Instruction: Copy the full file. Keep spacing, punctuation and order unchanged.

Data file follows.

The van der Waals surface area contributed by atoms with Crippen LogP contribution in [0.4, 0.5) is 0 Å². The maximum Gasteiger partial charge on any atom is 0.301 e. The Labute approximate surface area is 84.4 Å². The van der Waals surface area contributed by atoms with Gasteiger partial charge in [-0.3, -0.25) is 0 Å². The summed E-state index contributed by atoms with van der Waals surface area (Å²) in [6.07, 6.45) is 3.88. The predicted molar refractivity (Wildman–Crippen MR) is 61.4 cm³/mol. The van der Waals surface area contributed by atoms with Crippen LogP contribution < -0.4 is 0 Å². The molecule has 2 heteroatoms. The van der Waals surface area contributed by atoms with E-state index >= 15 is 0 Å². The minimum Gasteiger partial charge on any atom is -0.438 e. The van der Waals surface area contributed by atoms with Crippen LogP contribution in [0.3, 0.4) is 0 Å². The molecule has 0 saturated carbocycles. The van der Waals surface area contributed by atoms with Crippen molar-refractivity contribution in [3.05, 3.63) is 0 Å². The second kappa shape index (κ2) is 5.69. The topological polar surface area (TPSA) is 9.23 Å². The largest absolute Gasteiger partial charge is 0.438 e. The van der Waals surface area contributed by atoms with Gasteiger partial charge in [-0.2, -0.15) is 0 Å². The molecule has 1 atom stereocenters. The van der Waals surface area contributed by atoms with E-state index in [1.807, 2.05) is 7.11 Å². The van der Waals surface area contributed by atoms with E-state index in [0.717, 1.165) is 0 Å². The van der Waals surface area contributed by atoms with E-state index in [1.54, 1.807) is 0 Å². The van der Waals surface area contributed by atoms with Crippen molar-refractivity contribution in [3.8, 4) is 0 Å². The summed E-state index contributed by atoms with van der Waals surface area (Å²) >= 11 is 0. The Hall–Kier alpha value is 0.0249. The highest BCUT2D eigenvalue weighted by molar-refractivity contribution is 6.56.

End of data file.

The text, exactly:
The van der Waals surface area contributed by atoms with Crippen LogP contribution in [0.4, 0.5) is 0 Å². The maximum Gasteiger partial charge on any atom is 0.301 e. The Labute approximate surface area is 84.4 Å². The van der Waals surface area contributed by atoms with Gasteiger partial charge in [-0.3, -0.25) is 0 Å². The summed E-state index contributed by atoms with van der Waals surface area (Å²) in [6.07, 6.45) is 3.88. The predicted molar refractivity (Wildman–Crippen MR) is 61.4 cm³/mol. The van der Waals surface area contributed by atoms with Crippen LogP contribution < -0.4 is 0 Å². The molecule has 2 heteroatoms. The van der Waals surface area contributed by atoms with E-state index >= 15 is 0 Å². The minimum Gasteiger partial charge on any atom is -0.438 e. The van der Waals surface area contributed by atoms with Crippen LogP contribution in [0.3, 0.4) is 0 Å². The molecule has 0 saturated carbocycles. The van der Waals surface area contributed by atoms with Crippen molar-refractivity contribution in [3.05, 3.63) is 0 Å². The second kappa shape index (κ2) is 5.69. The topological polar surface area (TPSA) is 9.23 Å². The largest absolute Gasteiger partial charge is 0.438 e. The van der Waals surface area contributed by atoms with Gasteiger partial charge in [-0.2, -0.15) is 0 Å². The molecule has 1 atom stereocenters. The van der Waals surface area contributed by atoms with E-state index in [1.807, 2.05) is 7.11 Å². The van der Waals surface area contributed by atoms with E-state index in [0.717, 1.165) is 0 Å². The van der Waals surface area contributed by atoms with E-state index in [1.54, 1.807) is 0 Å². The van der Waals surface area contributed by atoms with Crippen molar-refractivity contribution in [3.8, 4) is 0 Å². The summed E-state index contributed by atoms with van der Waals surface area (Å²) >= 11 is 0. The Hall–Kier alpha value is 0.0249. The highest BCUT2D eigenvalue weighted by molar-refractivity contribution is 6.56.